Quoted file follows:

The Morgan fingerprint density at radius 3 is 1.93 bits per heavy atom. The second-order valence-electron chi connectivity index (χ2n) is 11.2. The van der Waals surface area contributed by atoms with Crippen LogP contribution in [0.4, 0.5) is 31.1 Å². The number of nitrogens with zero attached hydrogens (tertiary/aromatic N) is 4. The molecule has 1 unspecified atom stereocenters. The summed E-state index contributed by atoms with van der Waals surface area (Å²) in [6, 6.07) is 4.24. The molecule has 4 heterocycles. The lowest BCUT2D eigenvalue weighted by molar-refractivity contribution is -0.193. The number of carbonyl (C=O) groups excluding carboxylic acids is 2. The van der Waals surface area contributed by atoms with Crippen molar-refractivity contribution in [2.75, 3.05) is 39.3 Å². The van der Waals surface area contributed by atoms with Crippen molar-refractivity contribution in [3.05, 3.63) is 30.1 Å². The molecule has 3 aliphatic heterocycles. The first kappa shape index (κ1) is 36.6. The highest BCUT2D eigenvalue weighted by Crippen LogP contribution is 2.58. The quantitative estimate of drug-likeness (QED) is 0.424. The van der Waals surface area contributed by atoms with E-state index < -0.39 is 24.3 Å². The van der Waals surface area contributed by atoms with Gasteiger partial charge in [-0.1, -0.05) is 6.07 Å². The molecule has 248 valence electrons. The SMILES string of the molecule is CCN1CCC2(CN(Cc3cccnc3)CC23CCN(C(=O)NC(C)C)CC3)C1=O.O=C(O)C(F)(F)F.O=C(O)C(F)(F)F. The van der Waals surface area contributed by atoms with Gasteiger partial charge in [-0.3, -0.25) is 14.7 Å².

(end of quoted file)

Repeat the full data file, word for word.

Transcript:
The Morgan fingerprint density at radius 3 is 1.93 bits per heavy atom. The second-order valence-electron chi connectivity index (χ2n) is 11.2. The van der Waals surface area contributed by atoms with Crippen LogP contribution in [0.4, 0.5) is 31.1 Å². The number of nitrogens with zero attached hydrogens (tertiary/aromatic N) is 4. The molecule has 1 unspecified atom stereocenters. The summed E-state index contributed by atoms with van der Waals surface area (Å²) in [6, 6.07) is 4.24. The molecule has 4 heterocycles. The lowest BCUT2D eigenvalue weighted by molar-refractivity contribution is -0.193. The number of carbonyl (C=O) groups excluding carboxylic acids is 2. The van der Waals surface area contributed by atoms with Crippen molar-refractivity contribution in [2.75, 3.05) is 39.3 Å². The van der Waals surface area contributed by atoms with Crippen molar-refractivity contribution in [3.05, 3.63) is 30.1 Å². The molecule has 3 aliphatic heterocycles. The first kappa shape index (κ1) is 36.6. The highest BCUT2D eigenvalue weighted by Crippen LogP contribution is 2.58. The quantitative estimate of drug-likeness (QED) is 0.424. The van der Waals surface area contributed by atoms with E-state index < -0.39 is 24.3 Å². The van der Waals surface area contributed by atoms with Gasteiger partial charge in [-0.1, -0.05) is 6.07 Å². The molecule has 248 valence electrons. The SMILES string of the molecule is CCN1CCC2(CN(Cc3cccnc3)CC23CCN(C(=O)NC(C)C)CC3)C1=O.O=C(O)C(F)(F)F.O=C(O)C(F)(F)F. The van der Waals surface area contributed by atoms with Gasteiger partial charge in [-0.3, -0.25) is 14.7 Å².